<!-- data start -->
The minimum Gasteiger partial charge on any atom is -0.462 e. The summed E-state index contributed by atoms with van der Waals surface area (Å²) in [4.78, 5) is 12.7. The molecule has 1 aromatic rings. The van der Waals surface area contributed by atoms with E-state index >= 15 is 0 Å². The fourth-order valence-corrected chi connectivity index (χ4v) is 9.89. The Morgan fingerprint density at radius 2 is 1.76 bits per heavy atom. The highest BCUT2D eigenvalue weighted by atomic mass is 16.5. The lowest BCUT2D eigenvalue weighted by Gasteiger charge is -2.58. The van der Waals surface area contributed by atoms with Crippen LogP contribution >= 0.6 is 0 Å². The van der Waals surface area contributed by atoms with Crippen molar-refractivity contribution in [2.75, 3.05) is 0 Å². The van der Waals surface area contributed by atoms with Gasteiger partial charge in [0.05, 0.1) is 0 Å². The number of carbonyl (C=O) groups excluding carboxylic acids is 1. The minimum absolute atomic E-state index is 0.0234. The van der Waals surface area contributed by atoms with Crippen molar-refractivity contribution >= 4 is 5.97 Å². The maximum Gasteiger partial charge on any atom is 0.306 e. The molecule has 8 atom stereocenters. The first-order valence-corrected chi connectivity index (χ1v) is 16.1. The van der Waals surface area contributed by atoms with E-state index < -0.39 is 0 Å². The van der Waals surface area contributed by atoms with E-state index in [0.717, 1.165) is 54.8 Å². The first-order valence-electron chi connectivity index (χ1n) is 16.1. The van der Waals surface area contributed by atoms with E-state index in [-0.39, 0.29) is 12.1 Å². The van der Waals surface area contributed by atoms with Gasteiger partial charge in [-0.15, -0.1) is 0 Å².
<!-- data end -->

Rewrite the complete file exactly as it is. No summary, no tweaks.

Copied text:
The minimum Gasteiger partial charge on any atom is -0.462 e. The summed E-state index contributed by atoms with van der Waals surface area (Å²) in [4.78, 5) is 12.7. The molecule has 1 aromatic rings. The van der Waals surface area contributed by atoms with E-state index >= 15 is 0 Å². The fourth-order valence-corrected chi connectivity index (χ4v) is 9.89. The Morgan fingerprint density at radius 2 is 1.76 bits per heavy atom. The highest BCUT2D eigenvalue weighted by atomic mass is 16.5. The lowest BCUT2D eigenvalue weighted by Gasteiger charge is -2.58. The van der Waals surface area contributed by atoms with Crippen LogP contribution >= 0.6 is 0 Å². The van der Waals surface area contributed by atoms with Crippen molar-refractivity contribution in [2.75, 3.05) is 0 Å². The van der Waals surface area contributed by atoms with Gasteiger partial charge in [0.05, 0.1) is 0 Å². The number of carbonyl (C=O) groups excluding carboxylic acids is 1. The minimum absolute atomic E-state index is 0.0234. The van der Waals surface area contributed by atoms with Crippen molar-refractivity contribution >= 4 is 5.97 Å². The maximum Gasteiger partial charge on any atom is 0.306 e. The molecule has 8 atom stereocenters. The first-order valence-corrected chi connectivity index (χ1v) is 16.1. The van der Waals surface area contributed by atoms with E-state index < -0.39 is 0 Å². The van der Waals surface area contributed by atoms with E-state index in [0.717, 1.165) is 54.8 Å². The first-order valence-electron chi connectivity index (χ1n) is 16.1. The van der Waals surface area contributed by atoms with E-state index in [-0.39, 0.29) is 12.1 Å². The van der Waals surface area contributed by atoms with Gasteiger partial charge in [-0.15, -0.1) is 0 Å².